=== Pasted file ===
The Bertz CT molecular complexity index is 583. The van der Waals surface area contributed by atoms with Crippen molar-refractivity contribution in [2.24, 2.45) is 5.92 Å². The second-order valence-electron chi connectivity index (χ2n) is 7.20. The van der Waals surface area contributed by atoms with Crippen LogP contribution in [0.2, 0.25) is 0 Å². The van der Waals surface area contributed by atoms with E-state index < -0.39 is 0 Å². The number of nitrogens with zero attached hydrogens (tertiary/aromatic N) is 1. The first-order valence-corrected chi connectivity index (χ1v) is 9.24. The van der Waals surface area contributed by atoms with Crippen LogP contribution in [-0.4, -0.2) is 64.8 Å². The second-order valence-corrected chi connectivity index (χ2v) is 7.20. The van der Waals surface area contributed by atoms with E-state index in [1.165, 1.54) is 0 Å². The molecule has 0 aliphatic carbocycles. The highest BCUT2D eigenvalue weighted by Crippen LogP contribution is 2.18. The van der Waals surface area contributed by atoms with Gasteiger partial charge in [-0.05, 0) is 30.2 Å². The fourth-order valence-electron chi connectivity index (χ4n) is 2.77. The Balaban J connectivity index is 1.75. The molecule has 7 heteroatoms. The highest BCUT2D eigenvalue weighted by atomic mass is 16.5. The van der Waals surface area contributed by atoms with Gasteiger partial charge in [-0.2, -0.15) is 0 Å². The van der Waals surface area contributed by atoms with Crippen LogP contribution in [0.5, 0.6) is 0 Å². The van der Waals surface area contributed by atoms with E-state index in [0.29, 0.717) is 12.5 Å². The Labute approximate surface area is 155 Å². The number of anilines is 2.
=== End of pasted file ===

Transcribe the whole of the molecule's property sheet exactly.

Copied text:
The Bertz CT molecular complexity index is 583. The van der Waals surface area contributed by atoms with Crippen molar-refractivity contribution in [2.24, 2.45) is 5.92 Å². The second-order valence-electron chi connectivity index (χ2n) is 7.20. The van der Waals surface area contributed by atoms with Crippen LogP contribution in [0.2, 0.25) is 0 Å². The van der Waals surface area contributed by atoms with E-state index < -0.39 is 0 Å². The number of nitrogens with zero attached hydrogens (tertiary/aromatic N) is 1. The first-order valence-corrected chi connectivity index (χ1v) is 9.24. The van der Waals surface area contributed by atoms with Crippen LogP contribution in [-0.4, -0.2) is 64.8 Å². The second-order valence-corrected chi connectivity index (χ2v) is 7.20. The van der Waals surface area contributed by atoms with E-state index in [1.165, 1.54) is 0 Å². The molecule has 0 aliphatic carbocycles. The highest BCUT2D eigenvalue weighted by Crippen LogP contribution is 2.18. The van der Waals surface area contributed by atoms with Gasteiger partial charge in [-0.05, 0) is 30.2 Å². The fourth-order valence-electron chi connectivity index (χ4n) is 2.77. The Balaban J connectivity index is 1.75. The molecule has 7 heteroatoms. The highest BCUT2D eigenvalue weighted by atomic mass is 16.5. The van der Waals surface area contributed by atoms with Gasteiger partial charge in [-0.2, -0.15) is 0 Å². The van der Waals surface area contributed by atoms with Crippen LogP contribution in [0.5, 0.6) is 0 Å². The van der Waals surface area contributed by atoms with E-state index in [0.29, 0.717) is 12.5 Å². The Labute approximate surface area is 155 Å². The number of anilines is 2.